Gardam, Jane. Black Faces, White Faces. New York: Abacus, 1975.
Reason read: Gardam’s birth month is July.
Black Faces, White Faces loosely links together ten short stories, all taking place in Jamaica; all involving vacationing Brits completely out of their comfort zones. What is special about Black Faces is that Gardam interlocks details as well as characters. For example, a character in one story leaves behind a toy. Another character from another story finds it.
“Babe Jude” – encountering crude vacationers & a language barrier.
“Missus Moon” – foreigners witnessing a funeral.
“Best Day of My Easter Holidays” – a boy’s essay about meeting crazy man Jolly Jackson.
“The Pool Boy” – Lady Fletcher doesn’t want to be so prim and proper.
“The Weeping Child” – Mrs. Ingram tells the story of the ghost of someone who is still alive.
The House Above Newcastle” -Newlyweds Boofey and Pussy are unrecognizable to each other on their honeymoon.
“Saul Alone” – a sad story about a stroke victim observing the people around him.
“The First Declension” – a wife suspects her husband of having an affair while he visits Jamaica.
“Something To tell the Girls” – two teachers on holiday in the mountains of Jamaica.
“Monique” – a woman mourning the loss of her lover.
Quotes I liked: from “Babe Jude” – “He foresaw an agitated lunch and felt depressed” (p 6), from “Best Day of My Easter Holidays” – “We seemed somehow after a very long time to get back to the same place, I don’t know how” (p 19), and from “The Weeping Child” – “Imagination was her rarest occupation” (p 34).
Author fact: Gardam is a Fellow of the Royal British Society of Literature and an Officer of the Most Excellent Order of the British Empire.
Book trivia: Black Faces was a little harder to get from a library. I requested my copy from the Boston Public Library.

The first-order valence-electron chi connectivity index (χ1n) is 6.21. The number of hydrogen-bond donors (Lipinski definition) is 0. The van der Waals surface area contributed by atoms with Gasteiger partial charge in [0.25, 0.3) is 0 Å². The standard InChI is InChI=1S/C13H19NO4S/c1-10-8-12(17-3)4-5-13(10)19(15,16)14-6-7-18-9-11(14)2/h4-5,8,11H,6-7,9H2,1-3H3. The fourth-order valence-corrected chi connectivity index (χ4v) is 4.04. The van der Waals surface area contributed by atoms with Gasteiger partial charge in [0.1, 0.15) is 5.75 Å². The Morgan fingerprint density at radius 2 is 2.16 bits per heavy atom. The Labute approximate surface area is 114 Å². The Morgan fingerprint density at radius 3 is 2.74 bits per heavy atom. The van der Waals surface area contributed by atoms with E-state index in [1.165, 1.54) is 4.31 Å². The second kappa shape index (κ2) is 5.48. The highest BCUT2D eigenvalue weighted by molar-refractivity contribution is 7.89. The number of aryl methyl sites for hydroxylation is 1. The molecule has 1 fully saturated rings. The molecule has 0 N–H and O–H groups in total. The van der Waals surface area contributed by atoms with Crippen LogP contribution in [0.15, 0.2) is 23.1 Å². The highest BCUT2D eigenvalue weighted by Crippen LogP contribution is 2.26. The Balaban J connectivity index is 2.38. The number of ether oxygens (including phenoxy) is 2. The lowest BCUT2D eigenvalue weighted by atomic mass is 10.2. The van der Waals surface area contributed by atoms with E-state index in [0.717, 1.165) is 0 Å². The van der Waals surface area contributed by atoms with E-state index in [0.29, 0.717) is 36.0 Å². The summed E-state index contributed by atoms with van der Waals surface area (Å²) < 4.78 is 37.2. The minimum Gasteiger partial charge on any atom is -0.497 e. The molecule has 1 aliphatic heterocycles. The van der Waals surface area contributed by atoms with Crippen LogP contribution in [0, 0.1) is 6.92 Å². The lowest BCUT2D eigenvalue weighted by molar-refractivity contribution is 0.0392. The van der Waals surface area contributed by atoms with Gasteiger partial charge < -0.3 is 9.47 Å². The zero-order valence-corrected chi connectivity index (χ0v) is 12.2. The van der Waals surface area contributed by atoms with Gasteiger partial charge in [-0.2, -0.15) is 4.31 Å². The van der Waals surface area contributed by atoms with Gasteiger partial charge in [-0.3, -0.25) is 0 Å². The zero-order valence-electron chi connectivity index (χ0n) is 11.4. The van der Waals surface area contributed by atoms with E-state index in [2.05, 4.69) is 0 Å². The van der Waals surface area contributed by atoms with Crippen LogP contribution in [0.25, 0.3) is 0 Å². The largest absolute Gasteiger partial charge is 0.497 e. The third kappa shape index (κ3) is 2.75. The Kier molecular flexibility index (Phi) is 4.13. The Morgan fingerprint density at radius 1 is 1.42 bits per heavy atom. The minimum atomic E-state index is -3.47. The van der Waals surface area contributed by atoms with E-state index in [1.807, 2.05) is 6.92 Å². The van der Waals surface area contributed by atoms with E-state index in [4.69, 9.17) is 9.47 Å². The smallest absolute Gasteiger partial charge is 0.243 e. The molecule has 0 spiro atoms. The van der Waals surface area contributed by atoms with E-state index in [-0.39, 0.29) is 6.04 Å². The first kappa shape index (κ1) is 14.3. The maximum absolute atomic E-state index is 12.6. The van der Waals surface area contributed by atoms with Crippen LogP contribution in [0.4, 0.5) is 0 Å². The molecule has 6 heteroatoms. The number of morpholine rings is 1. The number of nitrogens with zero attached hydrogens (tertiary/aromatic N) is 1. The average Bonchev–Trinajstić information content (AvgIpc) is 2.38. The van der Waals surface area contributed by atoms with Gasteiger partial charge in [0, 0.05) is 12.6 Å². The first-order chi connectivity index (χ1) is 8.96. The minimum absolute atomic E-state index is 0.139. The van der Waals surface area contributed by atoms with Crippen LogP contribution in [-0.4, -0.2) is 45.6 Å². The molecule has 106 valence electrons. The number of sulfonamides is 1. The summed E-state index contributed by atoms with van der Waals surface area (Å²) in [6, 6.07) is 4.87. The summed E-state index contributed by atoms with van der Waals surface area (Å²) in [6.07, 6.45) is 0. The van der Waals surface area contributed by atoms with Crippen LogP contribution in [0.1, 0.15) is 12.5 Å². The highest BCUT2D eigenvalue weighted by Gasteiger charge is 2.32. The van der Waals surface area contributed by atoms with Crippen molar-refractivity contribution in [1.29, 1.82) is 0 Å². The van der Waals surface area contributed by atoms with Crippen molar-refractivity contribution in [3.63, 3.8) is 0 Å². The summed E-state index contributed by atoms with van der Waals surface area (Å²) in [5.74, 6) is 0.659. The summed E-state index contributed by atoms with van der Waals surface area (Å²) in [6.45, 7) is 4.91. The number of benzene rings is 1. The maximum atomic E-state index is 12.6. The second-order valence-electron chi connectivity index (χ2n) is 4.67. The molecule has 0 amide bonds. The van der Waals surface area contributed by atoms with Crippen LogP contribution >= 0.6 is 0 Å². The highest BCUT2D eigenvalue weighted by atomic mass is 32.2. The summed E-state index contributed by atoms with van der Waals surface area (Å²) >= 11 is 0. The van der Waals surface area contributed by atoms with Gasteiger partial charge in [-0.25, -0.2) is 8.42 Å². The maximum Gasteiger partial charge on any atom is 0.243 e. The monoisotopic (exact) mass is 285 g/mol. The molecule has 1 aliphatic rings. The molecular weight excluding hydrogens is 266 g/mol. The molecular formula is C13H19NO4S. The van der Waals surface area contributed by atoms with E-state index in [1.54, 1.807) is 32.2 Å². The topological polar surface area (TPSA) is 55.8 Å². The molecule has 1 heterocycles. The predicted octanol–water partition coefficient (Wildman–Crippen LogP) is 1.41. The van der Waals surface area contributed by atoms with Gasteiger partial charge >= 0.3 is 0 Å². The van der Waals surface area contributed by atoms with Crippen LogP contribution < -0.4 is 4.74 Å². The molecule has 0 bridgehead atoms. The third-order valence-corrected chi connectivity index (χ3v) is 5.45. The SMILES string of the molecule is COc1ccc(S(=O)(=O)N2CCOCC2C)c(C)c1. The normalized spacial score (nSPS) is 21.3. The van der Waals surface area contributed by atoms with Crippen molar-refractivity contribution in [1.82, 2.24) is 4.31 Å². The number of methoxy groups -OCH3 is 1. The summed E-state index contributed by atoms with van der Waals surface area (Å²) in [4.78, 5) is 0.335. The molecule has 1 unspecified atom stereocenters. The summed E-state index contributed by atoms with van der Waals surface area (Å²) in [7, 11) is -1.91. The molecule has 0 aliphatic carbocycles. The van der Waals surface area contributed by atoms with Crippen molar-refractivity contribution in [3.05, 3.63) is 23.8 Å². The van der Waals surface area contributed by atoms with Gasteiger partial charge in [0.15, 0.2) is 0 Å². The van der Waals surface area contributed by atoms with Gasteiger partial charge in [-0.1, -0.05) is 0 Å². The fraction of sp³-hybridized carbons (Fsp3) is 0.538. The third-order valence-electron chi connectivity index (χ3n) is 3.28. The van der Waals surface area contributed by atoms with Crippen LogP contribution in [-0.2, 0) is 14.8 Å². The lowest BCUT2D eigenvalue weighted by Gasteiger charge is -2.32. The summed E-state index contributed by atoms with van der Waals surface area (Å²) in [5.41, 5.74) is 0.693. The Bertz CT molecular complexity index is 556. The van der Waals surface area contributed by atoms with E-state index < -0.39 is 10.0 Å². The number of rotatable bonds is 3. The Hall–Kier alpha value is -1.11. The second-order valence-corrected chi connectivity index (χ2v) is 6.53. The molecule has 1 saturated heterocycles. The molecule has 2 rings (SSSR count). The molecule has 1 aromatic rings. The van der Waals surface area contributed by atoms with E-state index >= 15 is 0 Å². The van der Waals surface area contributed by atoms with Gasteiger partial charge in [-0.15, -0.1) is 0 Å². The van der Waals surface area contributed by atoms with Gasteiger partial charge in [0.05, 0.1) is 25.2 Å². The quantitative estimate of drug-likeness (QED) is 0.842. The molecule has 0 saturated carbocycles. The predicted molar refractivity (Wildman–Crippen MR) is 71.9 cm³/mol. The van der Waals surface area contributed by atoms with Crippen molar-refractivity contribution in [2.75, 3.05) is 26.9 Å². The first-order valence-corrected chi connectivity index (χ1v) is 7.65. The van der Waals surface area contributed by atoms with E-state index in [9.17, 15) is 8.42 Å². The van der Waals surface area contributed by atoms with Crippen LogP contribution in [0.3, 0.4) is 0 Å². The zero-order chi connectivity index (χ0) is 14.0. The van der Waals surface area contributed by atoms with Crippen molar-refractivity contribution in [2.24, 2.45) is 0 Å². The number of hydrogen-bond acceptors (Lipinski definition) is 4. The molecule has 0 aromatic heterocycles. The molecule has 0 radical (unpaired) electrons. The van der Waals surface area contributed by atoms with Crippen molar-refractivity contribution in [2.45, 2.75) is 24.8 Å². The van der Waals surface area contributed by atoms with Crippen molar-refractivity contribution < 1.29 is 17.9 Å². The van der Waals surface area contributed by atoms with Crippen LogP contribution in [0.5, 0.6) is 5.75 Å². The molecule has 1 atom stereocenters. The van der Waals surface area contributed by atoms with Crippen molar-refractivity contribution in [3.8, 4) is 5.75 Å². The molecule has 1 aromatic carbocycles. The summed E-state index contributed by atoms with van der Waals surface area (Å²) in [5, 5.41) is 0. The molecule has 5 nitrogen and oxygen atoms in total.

BookLust Twist: from More Book Lust in the chapter called “Jane Gardam: Too Good To Miss” (p 96).
July. Summertime. Lots of music (starting with you guessed it, Phish). Lots of running (hopefully all outdoors). Lots of travel, lots of play. Plenty of reading:
- Milk in My Coffee by Eric Jerome Dickey (in honor of National Cow Appreciation Day on the 14th. I kid you not.)
- Disco for the Departed by Colin Cotterill (#3 – to continue the series started in May in honor of Rocket Day)
- The Last Battle by Cornelius Ryan (#3 – to continue the series started in June for D-Day)
- Cranford (AB) by Elizabeth Gaskell (in honor of Swan Upping. If you don’t know about this day, check it out. It’s fascinating. Or you can wait for my review when I’ll explain the practice.)
- Black Faces, White Faces by Jane Gardam (in honor of Gardam’s birth month)
As an aside, I have read the last two Cotterills in a day each, so I know I need to add at least one or two more books to the list. I’m off to the great unknown for vacation so when I get back I’ll probably have to revisit this list.
Also, I should note that I won another Early Review book from LibraryThing, but since its not here yet I won’t promise to read it. 😉